After 1981, Arneson would continue to explore the themes in This Head Is Mine for the decade remaining to him, as well as the combination of a bronze multiple on a unique ceramic plinth. The eye motif pops up (literally) in Self, in which a mini-Arneson pokes his head out of an eyeball, like a sailor out of a porthole. In Rooted (1983, now in the collection of the Arizona State University Art Museum), he again appears doubled, both as a bronze bust and a naked, splayed-out painted figure. The composition of the latter plays on Leonardo’s Vitruvian Man, another favorite Arneson reference, playing up the famous image’s latent comedy and vulnerability. He even managed to retain this wry self-deprecation in a series of works dealing with his own battle with cancer. In these so-called Chemo Portraits (1992), the artist seems to dissolve, exposing the cavities within.

These late works are a fitting close to the arc begun in his first “cracked” self-portrait: a career’s worth of unflinching exploration. Arneson knew well the absurdity of making monuments to himself. He did it anyway. And more than that: in works like This Head is Mine, he achieved a quality of philosophical introspection that is rare in any art form. Not bad for the world’s most fascinating hobby.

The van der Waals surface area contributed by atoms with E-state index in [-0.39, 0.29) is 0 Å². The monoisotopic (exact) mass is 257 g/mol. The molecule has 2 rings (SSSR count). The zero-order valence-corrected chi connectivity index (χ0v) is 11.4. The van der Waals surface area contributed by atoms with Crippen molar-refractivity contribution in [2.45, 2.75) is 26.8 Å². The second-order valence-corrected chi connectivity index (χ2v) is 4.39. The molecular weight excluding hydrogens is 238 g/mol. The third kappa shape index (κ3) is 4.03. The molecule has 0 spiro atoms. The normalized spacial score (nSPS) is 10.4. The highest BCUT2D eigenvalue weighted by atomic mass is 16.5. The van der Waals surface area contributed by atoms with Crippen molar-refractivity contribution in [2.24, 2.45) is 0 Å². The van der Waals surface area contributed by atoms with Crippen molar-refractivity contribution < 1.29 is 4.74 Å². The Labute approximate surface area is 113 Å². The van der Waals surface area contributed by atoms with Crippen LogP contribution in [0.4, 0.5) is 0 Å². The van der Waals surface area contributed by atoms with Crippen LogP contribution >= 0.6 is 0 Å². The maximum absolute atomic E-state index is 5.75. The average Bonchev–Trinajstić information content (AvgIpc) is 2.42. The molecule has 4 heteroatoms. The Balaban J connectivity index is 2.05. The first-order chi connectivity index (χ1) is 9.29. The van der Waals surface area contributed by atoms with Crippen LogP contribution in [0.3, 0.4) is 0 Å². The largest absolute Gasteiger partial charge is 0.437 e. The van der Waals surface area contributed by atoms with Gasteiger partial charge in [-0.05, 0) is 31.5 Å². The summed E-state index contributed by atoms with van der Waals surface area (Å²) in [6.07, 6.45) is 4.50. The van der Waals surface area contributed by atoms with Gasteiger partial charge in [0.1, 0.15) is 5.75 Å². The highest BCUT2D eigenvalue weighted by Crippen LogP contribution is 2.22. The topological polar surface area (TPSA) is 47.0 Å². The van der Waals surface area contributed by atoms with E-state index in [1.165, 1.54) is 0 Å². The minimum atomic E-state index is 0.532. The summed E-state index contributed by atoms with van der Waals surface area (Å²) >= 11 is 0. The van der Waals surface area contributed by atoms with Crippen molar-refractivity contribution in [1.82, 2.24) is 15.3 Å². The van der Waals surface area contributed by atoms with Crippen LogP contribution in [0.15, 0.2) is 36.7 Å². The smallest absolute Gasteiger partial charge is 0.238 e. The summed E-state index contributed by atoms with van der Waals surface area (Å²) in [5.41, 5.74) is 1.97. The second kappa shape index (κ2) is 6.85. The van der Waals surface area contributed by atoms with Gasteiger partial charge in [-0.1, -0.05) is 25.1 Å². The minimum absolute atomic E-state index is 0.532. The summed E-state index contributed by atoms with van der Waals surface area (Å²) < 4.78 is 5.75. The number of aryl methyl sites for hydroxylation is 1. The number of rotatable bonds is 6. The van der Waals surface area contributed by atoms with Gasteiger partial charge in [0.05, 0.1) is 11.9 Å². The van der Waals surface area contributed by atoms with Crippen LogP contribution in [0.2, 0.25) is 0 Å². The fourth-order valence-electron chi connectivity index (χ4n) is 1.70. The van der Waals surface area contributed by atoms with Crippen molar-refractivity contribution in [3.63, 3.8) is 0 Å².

This Head is Mine will be featured in Shape & Space: A New Ceramic Presence, the first international auction of its kind to focus specifically on ceramic works by renowned modern and contemporary artists

1 Fred Ball, “Arneson,” Craft Horizons 34/1 (Feb. 1974), p. 29-30. 2 Quoted in David Zack, “The Ceramics of Robert Arneson: A Plumber’s Nightmare and a Psychiatrist’s Holiday,” Craft Horizons 30/1 (Jan./Feb. 1970), p. 60. 3 Oral history interview with Robert Arneson, August 14-15, 1981. Archives of American Art, Smithsonian Institution. 4 Ball, “Arneson,” p. 65. See also Jonathan Fineberg, A Troublesome Subject: The Art of Robert Arneson (Berkeley: University of California Press, 2013). 5 Quoted in “SFMoMA Acquires Arneson’s Famous Bust of George Moscone,” press release, May 31, 2012. 6 According to the gallerist George Adams, who jointly represents the artist’s estate with Brian Gross, the original ceramic head used as the basis for the bronze edition also has a unique ceramic pedestal; this work is currently in a private collection in Des Moines, Iowa. The estate also retains another unique ceramic base for one of the heads, comparable with This Head is Mine. The pedestal for the first, ceramic head was also used as the basis for a further bronze edition of plinths – three, plus one foundry cast – with the title Myself & I. A smaller bronze sculpture from the same series, though executed in 1991, is in the permanent collection of the Seattle Art Museum. My thanks to Adams for this information.